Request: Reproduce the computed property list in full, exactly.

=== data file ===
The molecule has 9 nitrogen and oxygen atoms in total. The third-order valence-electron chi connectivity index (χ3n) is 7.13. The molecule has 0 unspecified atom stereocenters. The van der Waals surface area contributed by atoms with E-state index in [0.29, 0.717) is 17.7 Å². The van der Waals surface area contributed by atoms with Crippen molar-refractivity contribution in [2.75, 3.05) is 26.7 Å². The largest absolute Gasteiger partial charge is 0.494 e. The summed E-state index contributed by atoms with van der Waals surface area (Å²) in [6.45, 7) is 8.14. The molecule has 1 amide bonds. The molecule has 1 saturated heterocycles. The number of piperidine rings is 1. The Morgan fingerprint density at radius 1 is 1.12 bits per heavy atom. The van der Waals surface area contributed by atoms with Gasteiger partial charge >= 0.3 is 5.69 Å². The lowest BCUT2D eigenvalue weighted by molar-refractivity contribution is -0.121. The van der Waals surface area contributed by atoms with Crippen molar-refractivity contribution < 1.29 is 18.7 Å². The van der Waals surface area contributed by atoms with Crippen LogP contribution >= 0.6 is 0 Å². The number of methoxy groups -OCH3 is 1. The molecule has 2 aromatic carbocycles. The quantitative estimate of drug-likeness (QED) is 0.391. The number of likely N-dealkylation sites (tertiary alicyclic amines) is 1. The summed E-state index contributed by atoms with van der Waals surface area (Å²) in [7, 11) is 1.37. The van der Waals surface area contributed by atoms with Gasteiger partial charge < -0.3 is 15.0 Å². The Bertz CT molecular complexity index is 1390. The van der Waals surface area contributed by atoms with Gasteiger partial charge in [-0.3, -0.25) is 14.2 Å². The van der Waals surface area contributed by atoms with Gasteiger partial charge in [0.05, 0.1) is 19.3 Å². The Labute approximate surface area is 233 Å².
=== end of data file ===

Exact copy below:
The molecule has 9 nitrogen and oxygen atoms in total. The third-order valence-electron chi connectivity index (χ3n) is 7.13. The molecule has 0 unspecified atom stereocenters. The van der Waals surface area contributed by atoms with E-state index in [0.29, 0.717) is 17.7 Å². The van der Waals surface area contributed by atoms with Crippen molar-refractivity contribution in [2.75, 3.05) is 26.7 Å². The largest absolute Gasteiger partial charge is 0.494 e. The summed E-state index contributed by atoms with van der Waals surface area (Å²) in [6.45, 7) is 8.14. The molecule has 1 amide bonds. The molecule has 1 saturated heterocycles. The number of piperidine rings is 1. The Morgan fingerprint density at radius 1 is 1.12 bits per heavy atom. The van der Waals surface area contributed by atoms with Gasteiger partial charge >= 0.3 is 5.69 Å². The lowest BCUT2D eigenvalue weighted by molar-refractivity contribution is -0.121. The van der Waals surface area contributed by atoms with Crippen molar-refractivity contribution < 1.29 is 18.7 Å². The van der Waals surface area contributed by atoms with Crippen LogP contribution >= 0.6 is 0 Å². The number of methoxy groups -OCH3 is 1. The molecule has 2 aromatic carbocycles. The quantitative estimate of drug-likeness (QED) is 0.391. The number of likely N-dealkylation sites (tertiary alicyclic amines) is 1. The summed E-state index contributed by atoms with van der Waals surface area (Å²) in [7, 11) is 1.37. The van der Waals surface area contributed by atoms with Gasteiger partial charge < -0.3 is 15.0 Å². The Bertz CT molecular complexity index is 1390. The van der Waals surface area contributed by atoms with Gasteiger partial charge in [-0.3, -0.25) is 14.2 Å². The van der Waals surface area contributed by atoms with Gasteiger partial charge in [0.05, 0.1) is 19.3 Å². The Labute approximate surface area is 233 Å².